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Learning Theory

Table of Contents

  • Epistemologies
    • Behaviorism
    • Cognitivism
    • Constructivism
  • Cognitive Psychology
    • Neuroscience
  • Conditions of Learning (Gagné, 1965)

When it comes to the number of published theories on how humans learn, you will find that there are about as many theories as there are people with Ed.D.’s and Ph.D.’s. Most of those learning theories can be organized into three epistemological camps, behaviorism, cognitivism, and constructivism. Based on the meta-analysis I have conducted on learning theories over the past five years, empirical evidence appears to strongly favor the theories based on Cognitivism which is supported in evidence by studies derived from cognitive psychology and neuroscience. Backed by mounds of neuroscientific proof the cognitive theories on learning have been shown time and time again to have a causal effect both physiologically and psychologically in the development of the human brain. Although many will argue otherwise, those arguments really have no merit when you consider that cause and effect are the basic tenants of the scientific method and learning theories based on cognitive psychology overwhelmingly have empirical evidence that incontrovertibly make the connection between cause and effect. This is not to say that the other two epistemological views of learning have no merit at all, in fact cognitivism has many roots which were derived from behaviorism and you will find many cognitive principles are the basis for many of the theories offered by constructivism.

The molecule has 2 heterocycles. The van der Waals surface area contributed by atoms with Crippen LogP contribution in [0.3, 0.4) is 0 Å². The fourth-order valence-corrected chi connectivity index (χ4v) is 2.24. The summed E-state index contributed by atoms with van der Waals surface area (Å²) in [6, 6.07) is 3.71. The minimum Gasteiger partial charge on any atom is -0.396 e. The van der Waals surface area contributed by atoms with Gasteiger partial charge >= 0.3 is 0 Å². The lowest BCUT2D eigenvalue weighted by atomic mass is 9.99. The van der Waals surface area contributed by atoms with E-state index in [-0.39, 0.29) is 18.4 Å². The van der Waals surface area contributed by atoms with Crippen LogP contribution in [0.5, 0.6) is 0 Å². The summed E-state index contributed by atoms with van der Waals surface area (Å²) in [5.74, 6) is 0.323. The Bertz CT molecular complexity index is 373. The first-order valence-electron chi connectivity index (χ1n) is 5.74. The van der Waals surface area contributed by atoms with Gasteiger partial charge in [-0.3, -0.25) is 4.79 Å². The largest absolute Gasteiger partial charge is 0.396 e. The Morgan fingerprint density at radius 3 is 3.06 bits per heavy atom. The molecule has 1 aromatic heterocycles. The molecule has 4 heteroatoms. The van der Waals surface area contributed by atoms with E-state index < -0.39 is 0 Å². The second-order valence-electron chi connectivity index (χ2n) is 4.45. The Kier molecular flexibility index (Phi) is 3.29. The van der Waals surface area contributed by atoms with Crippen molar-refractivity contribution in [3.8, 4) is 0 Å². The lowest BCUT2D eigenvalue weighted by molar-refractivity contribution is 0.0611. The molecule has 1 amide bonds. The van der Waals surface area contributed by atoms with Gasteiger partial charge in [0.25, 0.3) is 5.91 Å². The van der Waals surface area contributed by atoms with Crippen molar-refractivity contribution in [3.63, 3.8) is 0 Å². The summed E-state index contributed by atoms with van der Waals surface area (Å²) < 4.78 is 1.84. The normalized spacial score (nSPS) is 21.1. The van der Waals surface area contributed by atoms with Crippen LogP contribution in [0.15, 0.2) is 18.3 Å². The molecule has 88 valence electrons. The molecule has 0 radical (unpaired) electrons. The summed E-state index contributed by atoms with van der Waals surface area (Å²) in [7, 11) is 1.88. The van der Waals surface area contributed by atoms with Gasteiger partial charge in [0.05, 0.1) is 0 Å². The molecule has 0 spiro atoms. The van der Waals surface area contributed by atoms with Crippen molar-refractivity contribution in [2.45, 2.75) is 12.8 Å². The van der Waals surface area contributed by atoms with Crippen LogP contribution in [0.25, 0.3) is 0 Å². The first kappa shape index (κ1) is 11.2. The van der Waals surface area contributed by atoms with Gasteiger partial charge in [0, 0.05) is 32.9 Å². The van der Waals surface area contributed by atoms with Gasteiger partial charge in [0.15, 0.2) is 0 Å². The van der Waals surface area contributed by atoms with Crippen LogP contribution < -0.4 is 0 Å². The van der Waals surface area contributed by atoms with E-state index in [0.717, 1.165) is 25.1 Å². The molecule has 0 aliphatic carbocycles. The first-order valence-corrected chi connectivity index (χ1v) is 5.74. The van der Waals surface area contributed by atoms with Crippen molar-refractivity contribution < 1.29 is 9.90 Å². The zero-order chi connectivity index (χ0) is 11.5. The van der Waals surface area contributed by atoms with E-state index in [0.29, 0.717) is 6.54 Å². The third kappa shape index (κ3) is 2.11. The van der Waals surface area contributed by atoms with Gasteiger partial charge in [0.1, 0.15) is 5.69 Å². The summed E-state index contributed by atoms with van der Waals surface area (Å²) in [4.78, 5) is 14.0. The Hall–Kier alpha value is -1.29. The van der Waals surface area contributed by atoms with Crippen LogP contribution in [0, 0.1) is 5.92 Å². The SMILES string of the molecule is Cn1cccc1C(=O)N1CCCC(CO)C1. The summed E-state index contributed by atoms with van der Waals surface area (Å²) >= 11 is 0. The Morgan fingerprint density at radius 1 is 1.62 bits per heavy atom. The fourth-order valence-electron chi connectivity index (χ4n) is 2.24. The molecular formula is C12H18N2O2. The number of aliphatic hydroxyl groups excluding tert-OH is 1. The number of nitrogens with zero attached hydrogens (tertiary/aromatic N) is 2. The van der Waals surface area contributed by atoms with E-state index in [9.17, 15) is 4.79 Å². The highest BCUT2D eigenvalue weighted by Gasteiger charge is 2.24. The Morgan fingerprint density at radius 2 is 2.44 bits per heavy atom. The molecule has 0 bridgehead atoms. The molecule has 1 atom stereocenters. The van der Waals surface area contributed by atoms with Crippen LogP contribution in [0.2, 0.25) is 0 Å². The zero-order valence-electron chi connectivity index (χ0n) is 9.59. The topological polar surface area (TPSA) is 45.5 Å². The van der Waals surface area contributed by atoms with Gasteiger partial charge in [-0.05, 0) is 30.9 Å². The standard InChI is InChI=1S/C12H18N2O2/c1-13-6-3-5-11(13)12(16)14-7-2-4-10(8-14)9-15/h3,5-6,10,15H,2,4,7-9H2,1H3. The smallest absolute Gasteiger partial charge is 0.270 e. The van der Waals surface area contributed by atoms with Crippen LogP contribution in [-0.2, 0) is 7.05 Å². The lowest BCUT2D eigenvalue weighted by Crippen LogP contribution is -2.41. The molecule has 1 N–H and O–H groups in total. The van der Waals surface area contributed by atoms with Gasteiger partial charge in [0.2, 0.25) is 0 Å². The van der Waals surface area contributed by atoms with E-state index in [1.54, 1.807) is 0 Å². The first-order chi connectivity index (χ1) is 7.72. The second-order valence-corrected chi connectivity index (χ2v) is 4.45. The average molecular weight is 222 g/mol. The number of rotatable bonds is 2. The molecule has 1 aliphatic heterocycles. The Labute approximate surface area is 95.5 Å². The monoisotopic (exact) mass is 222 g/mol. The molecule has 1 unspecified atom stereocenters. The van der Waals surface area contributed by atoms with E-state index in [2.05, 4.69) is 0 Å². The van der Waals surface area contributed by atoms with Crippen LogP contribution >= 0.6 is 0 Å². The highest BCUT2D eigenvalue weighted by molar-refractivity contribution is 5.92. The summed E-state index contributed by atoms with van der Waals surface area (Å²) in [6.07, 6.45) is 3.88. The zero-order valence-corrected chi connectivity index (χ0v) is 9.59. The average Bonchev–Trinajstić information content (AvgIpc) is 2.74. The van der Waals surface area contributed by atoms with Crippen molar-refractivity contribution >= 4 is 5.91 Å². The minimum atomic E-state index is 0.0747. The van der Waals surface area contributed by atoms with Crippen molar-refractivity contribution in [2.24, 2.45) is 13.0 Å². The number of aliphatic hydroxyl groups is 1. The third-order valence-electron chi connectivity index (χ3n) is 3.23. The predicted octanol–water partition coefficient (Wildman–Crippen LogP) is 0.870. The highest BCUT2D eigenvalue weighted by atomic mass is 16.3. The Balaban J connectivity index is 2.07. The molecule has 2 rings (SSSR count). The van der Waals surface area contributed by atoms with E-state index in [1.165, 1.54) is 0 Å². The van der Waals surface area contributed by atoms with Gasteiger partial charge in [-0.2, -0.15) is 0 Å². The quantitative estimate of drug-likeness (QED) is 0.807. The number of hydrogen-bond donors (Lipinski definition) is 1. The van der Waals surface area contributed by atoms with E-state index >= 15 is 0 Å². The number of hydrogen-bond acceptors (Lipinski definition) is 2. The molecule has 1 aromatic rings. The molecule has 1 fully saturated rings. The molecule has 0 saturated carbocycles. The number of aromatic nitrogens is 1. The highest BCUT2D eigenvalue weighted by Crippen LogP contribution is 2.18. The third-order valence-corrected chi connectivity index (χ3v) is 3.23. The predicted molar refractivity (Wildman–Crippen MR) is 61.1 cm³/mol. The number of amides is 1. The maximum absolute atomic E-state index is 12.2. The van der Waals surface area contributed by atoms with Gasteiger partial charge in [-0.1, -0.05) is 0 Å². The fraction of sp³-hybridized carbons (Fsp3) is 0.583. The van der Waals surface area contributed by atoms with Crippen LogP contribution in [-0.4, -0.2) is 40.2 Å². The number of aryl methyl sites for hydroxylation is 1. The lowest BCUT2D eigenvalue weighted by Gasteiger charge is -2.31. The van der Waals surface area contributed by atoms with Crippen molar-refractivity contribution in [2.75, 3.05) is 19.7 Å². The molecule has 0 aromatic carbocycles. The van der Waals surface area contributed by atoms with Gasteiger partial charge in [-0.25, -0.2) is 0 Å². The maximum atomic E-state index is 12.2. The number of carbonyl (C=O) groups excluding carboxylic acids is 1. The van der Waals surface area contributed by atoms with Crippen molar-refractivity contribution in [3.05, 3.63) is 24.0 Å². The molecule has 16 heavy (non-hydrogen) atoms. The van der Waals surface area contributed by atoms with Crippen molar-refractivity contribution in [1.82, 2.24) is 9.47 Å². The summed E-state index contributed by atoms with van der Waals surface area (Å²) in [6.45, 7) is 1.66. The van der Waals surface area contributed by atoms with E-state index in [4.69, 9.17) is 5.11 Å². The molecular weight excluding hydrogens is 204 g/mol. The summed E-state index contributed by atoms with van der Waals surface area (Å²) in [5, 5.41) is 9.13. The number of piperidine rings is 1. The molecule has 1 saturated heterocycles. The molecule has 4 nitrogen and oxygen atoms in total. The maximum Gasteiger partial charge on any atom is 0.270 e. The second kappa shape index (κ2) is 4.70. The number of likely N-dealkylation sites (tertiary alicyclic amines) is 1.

According to Confucius, I hear and I forget ; I see and I remember ; I do and I understand.


Behaviorism has a long history in the field of education and is based on the work of Pavlov, B.F. Skinner, Paivio, and Thorndike, just to name a few.

Cognitive Psychology

In many ways behaviorism is a pre-cursor to cognitive psychology as cognitive psychology has adapted many of the theories which were first presented by behavioral psychologists.


Constructivism is the newest of the three major schools of thought on learning and has very little empirical evidence behind it. In fact much of the empirical research that has been done on constructivism has been shown to be flawed and is very much in question as to its validity.